Riding at a Constant Speed, Assessment Variation

Authors: Student Achievement Partners, Illustrative Mathematics

  • Description
  • Files

What we like about this task


  • Addresses standards: 6.RP.A.2, 6.RP.A.3MP.2, and MP.6
  • Provides a simply stated, yet mathematically rich task for standards 6.RP.A.2 and 6.RP.A.3
  • Requires students to think about proportional relationships flexibly and with different units
  • Engages students with precise use of language (MP.6) while interpreting ratios mathematically and in the context of the task (MP.2)

In the classroom:

  • Offers teachers an opportunity to analyze the student work required to answer this task
  • Gives students the opportunity to thoughtfully select the method they will use to solve the task (e.g., table of equivalent ratios, plotting points in the coordinate plane, double number line diagrams, equations) (MP.5)
  • Allows for both individual and group work, depending on the needs of the class

This task was designed to include specific features that support access for all students and align to best practice for English Language Learner (ELL) instruction. Go here to learn more about the research behind these supports. This lesson aligns to ELL best practice in the following ways:

  • Provides opportunities for students to practice and refine their use of mathematical language.
  • Allows for whole class, small group, and paired discussion for the purpose of practicing with mathematical concepts and language.
  • Includes a mathematical routine that reflects best practices to supporting ELLs in accessing mathematical concepts.
  • Provides students with support in negotiating written word problems through multiple reads and/or multi-modal interactions with the problem.
  • Develops meta-awareness of the language used in mathematical questions and problems.

  • Making the Shifts

    How does this task exemplify the instructional Shifts required by CCSSM?

    Focus Belongs to the major work of sixth grade
    Coherence Provides foundational work for learning about proportional relationships in grade 7 (see Molly's Run)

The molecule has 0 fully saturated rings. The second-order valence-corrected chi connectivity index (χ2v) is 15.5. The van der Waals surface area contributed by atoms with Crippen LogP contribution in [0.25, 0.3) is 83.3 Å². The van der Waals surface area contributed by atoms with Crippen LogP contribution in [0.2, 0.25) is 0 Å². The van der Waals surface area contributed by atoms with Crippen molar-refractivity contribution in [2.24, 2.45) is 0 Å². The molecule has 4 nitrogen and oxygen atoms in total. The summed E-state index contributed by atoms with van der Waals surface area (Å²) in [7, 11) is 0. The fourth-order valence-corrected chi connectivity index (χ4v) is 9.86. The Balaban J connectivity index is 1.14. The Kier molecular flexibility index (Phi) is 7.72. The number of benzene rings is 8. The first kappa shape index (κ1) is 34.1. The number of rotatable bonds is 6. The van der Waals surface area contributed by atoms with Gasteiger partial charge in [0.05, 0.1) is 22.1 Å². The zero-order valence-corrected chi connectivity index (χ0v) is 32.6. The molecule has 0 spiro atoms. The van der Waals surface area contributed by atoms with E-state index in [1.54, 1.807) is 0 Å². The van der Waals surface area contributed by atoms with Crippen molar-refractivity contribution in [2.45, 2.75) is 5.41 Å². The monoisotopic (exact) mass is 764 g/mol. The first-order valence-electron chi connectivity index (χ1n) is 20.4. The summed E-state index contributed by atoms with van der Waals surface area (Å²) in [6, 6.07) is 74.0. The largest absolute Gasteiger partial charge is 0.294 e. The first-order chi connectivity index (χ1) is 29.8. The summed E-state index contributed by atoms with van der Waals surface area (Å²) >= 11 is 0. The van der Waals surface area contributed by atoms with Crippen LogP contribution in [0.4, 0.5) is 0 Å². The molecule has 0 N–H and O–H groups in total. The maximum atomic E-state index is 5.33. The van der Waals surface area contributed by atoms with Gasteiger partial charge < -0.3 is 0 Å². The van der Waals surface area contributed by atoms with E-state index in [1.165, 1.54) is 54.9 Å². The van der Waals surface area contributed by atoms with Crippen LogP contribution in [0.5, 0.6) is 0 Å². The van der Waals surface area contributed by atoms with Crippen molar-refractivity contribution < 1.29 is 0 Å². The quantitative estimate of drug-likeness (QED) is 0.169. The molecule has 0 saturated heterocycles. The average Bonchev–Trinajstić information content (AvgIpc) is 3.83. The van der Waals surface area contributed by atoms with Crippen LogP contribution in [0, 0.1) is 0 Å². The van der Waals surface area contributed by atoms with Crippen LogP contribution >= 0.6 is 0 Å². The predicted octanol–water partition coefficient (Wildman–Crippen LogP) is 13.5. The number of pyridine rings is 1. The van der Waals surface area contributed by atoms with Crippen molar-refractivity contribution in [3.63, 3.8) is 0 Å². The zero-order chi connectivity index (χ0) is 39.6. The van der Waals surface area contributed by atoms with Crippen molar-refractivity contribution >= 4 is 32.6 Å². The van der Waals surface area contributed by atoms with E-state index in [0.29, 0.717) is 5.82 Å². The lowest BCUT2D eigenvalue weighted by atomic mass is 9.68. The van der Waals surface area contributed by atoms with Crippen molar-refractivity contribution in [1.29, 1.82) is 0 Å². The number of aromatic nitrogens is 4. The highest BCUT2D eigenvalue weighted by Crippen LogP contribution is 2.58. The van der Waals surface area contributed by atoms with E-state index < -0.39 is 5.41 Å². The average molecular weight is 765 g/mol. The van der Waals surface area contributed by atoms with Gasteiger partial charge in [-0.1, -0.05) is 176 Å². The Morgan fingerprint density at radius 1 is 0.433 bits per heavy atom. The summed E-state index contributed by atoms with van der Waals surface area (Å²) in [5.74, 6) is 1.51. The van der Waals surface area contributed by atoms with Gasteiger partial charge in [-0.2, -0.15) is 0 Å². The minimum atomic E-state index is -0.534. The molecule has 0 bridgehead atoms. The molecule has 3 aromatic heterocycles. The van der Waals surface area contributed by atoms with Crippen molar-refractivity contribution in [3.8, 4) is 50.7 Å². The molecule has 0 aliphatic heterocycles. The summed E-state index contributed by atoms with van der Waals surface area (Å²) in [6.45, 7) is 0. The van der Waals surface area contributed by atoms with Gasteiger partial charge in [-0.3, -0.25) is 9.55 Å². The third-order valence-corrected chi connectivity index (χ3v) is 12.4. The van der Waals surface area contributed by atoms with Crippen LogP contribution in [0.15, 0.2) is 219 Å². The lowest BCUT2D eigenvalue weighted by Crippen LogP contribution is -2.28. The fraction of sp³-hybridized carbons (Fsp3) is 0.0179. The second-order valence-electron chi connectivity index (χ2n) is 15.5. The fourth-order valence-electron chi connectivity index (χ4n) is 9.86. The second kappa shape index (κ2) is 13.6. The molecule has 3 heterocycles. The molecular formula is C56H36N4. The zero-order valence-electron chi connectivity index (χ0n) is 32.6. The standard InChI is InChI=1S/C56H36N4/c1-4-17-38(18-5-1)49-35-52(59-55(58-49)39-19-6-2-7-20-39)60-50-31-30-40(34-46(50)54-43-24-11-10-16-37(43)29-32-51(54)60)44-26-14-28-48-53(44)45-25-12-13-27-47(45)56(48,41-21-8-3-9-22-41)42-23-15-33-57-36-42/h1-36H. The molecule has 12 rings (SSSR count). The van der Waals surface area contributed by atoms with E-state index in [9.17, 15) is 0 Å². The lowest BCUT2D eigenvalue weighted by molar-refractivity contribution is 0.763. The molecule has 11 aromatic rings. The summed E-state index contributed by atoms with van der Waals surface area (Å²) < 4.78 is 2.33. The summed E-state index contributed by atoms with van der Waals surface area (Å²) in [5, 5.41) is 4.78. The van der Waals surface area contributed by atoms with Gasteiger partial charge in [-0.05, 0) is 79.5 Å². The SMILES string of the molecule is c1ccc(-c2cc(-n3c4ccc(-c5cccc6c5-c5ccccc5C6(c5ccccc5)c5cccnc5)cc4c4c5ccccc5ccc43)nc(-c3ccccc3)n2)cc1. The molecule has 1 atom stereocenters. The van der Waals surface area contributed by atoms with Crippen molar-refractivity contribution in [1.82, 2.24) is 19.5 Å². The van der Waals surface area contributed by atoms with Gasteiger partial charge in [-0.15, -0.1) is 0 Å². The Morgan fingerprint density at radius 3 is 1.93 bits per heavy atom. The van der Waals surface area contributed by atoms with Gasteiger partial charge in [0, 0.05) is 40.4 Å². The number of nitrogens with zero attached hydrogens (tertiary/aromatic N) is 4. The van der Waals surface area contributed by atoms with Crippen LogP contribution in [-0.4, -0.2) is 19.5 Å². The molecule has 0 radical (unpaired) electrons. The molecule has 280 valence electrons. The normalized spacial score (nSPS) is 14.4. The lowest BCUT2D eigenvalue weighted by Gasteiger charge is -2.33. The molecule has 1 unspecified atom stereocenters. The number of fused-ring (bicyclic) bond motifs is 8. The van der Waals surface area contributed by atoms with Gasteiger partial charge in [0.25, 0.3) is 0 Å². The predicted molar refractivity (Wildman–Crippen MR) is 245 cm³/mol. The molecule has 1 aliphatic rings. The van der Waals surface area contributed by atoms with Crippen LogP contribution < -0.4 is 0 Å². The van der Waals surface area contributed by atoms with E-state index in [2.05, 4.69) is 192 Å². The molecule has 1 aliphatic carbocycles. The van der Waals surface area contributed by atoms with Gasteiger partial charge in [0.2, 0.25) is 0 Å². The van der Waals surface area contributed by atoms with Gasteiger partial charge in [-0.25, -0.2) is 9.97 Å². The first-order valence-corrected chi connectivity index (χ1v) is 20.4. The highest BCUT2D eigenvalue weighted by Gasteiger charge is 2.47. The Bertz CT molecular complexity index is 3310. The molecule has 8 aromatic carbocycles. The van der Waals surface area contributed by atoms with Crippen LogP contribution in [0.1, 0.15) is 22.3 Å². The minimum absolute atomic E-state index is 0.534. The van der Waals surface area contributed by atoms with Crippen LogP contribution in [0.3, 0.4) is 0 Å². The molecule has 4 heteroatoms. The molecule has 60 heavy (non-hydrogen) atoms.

Conceptual Understanding: primary in this task

    Procedural Skill and Fluency: not targeted in this task

    Application: primary in this task

  • Task

    Lin rode a bike 20 miles in 150 minutes. If she rode at a constant speed, 

    1. How far did she ride in 15 minutes?
    2. How long did it take her to ride 6 miles?
    3. How fast did she ride in miles per hour?
    4. What was her pace in minutes per mile?
  • Illustrative Mathematics Commentary and Solution


    This task is part of a joint project between Student Achievement Partners and Illustrative Mathematics to develop prototype machine-scorable assessment items that test a range of mathematical knowledge and skills described in the CCSSM and begin to signal the focus and coherence of the standards.

    Task Purpose:

    This task is part of a set of three assessment tasks that address various aspects of 6.RP domain and help distinguish between 6th and 7th grade expectations.

    6.RP Riding at a Constant Speed addresses aspects of 6.RP.A.2 "Understand the concept of a unit rate a/b associated with a ratio a:b" and 6.RP.A.3 "Use ratio and rate reasoning to solve real-world and mathematical problems." The numbers are chosen so that it would be easy to implement this task as a fill-in-the-blank item.

    Mathematical Content:

    "6.RP Running at a Constant Speed" requires students to attend to both ratios (20:150) and (150:20) and both associated unit rates 20/150 and 150/20 that are implicit in the given context. Thus, this task is complex for 6th grade.

    Mathematical Practices:

    Especially in 6th grade, the cognitive load associated with making sense of units in proportional relationships is heavy; this task engages MP.6, Attend to precision.

    As part of an assessment, this would be a four-point task.

    Solution One:

    The values in column B were found by dividing both values in column A by 10. The values in column C were found by dividing both values in column B by 2. The other columns contain multiples of the values in column B.

    1. If we look in column B, we can see that she could ride 2 miles in 15 minutes.
    2. If we look in column E, we can see that it would take her 45 minutes to ride 6 miles.
    3. If we look in column F, we can see that she is riding 8 miles every 60 minutes (which is 1 hour), so she is riding her bike at a rate of 8 miles per hour.
    4. If we look in column C, we can see that her pace is 7.5 minutes per mile.

    Solution Two:

    1. She could ride 1 mile in 7.5 minutes and 2 miles (1 + 1) in 15 minutes (7.5 + 7.5).
    2. She rides 150/20 minutes per mile which is 7.5 minutes per mile. So it would take her 45 minutes to ride 6 miles because 6 × 7.5 = 45.
    3. If she rides 2 miles in 15 minutes, then she can ride 4 miles in 30 minutes and 8 miles per hour.
    4. She rides 7.5 minutes per mile.
  • Additional Thoughts

    As noted in the Commentary above, this task is the second in a set of three tasks. It's interesting to view the two grade six tasks side-by-side, as The Escalator focuses primarily on conceptual understanding of ratios and rates, while this task, Riding at a Constant Speed, focuses primarily on application of ratio and rate reasoning to solve problems. The third task in this set, Molly's Run, illuminates the heightened expectations of this domain for grade 7 (i.e., students work with ratios specified by rational numbers).

    For more insight into the expectations for ratio and rate reasoning in grade six, read pages 5–7 of the progression document, 6–7, Ratios and Proportional Relationships.

    For more analysis on this task from an assessment perspective, read the Cognitive Complexity section on the Illustrative Mathematics site.

Supplemental Resources